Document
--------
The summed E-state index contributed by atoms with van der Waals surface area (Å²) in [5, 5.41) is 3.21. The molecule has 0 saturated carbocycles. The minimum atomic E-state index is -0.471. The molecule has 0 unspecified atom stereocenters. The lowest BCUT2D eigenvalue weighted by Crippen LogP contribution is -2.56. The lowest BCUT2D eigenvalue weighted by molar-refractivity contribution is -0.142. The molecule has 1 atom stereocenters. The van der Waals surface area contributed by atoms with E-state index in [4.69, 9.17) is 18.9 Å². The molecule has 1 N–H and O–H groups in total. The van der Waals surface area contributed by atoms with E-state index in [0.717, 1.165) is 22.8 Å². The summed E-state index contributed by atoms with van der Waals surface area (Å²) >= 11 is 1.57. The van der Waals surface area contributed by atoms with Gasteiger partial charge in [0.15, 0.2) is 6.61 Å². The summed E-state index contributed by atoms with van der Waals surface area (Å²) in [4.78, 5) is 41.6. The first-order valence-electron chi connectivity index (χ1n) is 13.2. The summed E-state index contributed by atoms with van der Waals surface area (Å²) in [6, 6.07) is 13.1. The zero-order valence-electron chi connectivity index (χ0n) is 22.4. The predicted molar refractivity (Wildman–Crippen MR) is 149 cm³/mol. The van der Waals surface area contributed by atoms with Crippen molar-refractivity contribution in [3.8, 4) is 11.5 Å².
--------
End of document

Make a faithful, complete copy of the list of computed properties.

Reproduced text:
The summed E-state index contributed by atoms with van der Waals surface area (Å²) in [5, 5.41) is 3.21. The molecule has 0 saturated carbocycles. The minimum atomic E-state index is -0.471. The molecule has 0 unspecified atom stereocenters. The lowest BCUT2D eigenvalue weighted by Crippen LogP contribution is -2.56. The lowest BCUT2D eigenvalue weighted by molar-refractivity contribution is -0.142. The molecule has 1 atom stereocenters. The van der Waals surface area contributed by atoms with E-state index in [4.69, 9.17) is 18.9 Å². The molecule has 1 N–H and O–H groups in total. The van der Waals surface area contributed by atoms with E-state index in [0.717, 1.165) is 22.8 Å². The summed E-state index contributed by atoms with van der Waals surface area (Å²) >= 11 is 1.57. The van der Waals surface area contributed by atoms with Gasteiger partial charge in [0.15, 0.2) is 6.61 Å². The summed E-state index contributed by atoms with van der Waals surface area (Å²) in [4.78, 5) is 41.6. The first-order valence-electron chi connectivity index (χ1n) is 13.2. The summed E-state index contributed by atoms with van der Waals surface area (Å²) in [6, 6.07) is 13.1. The zero-order valence-electron chi connectivity index (χ0n) is 22.4. The predicted molar refractivity (Wildman–Crippen MR) is 149 cm³/mol. The van der Waals surface area contributed by atoms with Crippen molar-refractivity contribution in [3.8, 4) is 11.5 Å².